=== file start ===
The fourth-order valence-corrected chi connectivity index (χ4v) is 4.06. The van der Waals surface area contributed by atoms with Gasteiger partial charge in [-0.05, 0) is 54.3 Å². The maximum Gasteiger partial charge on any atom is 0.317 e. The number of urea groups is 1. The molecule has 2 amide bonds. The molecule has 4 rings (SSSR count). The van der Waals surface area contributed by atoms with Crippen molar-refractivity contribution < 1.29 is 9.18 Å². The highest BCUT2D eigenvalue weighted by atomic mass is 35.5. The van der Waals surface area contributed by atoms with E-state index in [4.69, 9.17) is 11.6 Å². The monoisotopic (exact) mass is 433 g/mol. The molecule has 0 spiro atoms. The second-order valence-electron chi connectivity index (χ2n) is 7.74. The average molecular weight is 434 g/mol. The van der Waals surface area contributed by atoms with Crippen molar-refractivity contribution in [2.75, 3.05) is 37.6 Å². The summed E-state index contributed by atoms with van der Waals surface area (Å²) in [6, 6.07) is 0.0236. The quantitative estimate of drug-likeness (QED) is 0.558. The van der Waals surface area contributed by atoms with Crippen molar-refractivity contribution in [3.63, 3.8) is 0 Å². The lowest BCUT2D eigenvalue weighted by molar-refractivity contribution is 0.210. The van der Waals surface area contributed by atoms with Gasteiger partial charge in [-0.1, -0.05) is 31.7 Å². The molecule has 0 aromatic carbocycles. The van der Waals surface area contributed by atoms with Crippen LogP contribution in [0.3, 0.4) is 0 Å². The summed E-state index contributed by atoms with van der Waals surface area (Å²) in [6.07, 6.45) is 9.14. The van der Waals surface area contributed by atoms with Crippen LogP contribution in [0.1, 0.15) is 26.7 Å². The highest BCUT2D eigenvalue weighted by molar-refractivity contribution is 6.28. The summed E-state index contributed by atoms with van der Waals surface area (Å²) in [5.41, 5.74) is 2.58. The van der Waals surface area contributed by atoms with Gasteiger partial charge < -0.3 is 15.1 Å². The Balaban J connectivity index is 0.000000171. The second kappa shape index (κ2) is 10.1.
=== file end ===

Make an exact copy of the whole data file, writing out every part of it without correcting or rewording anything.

The fourth-order valence-corrected chi connectivity index (χ4v) is 4.06. The van der Waals surface area contributed by atoms with Gasteiger partial charge in [-0.05, 0) is 54.3 Å². The maximum Gasteiger partial charge on any atom is 0.317 e. The number of urea groups is 1. The molecule has 2 amide bonds. The molecule has 4 rings (SSSR count). The van der Waals surface area contributed by atoms with Crippen molar-refractivity contribution < 1.29 is 9.18 Å². The highest BCUT2D eigenvalue weighted by atomic mass is 35.5. The van der Waals surface area contributed by atoms with E-state index in [4.69, 9.17) is 11.6 Å². The monoisotopic (exact) mass is 433 g/mol. The molecule has 0 spiro atoms. The second-order valence-electron chi connectivity index (χ2n) is 7.74. The average molecular weight is 434 g/mol. The van der Waals surface area contributed by atoms with Crippen molar-refractivity contribution in [2.75, 3.05) is 37.6 Å². The summed E-state index contributed by atoms with van der Waals surface area (Å²) in [6, 6.07) is 0.0236. The quantitative estimate of drug-likeness (QED) is 0.558. The van der Waals surface area contributed by atoms with Crippen molar-refractivity contribution in [3.63, 3.8) is 0 Å². The lowest BCUT2D eigenvalue weighted by molar-refractivity contribution is 0.210. The van der Waals surface area contributed by atoms with Gasteiger partial charge in [-0.1, -0.05) is 31.7 Å². The molecule has 0 aromatic carbocycles. The van der Waals surface area contributed by atoms with Crippen LogP contribution in [0.3, 0.4) is 0 Å². The summed E-state index contributed by atoms with van der Waals surface area (Å²) in [6.07, 6.45) is 9.14. The van der Waals surface area contributed by atoms with Crippen LogP contribution in [0.1, 0.15) is 26.7 Å². The highest BCUT2D eigenvalue weighted by molar-refractivity contribution is 6.28. The summed E-state index contributed by atoms with van der Waals surface area (Å²) in [5.41, 5.74) is 2.58. The van der Waals surface area contributed by atoms with Gasteiger partial charge < -0.3 is 15.1 Å². The Balaban J connectivity index is 0.000000171. The second kappa shape index (κ2) is 10.1.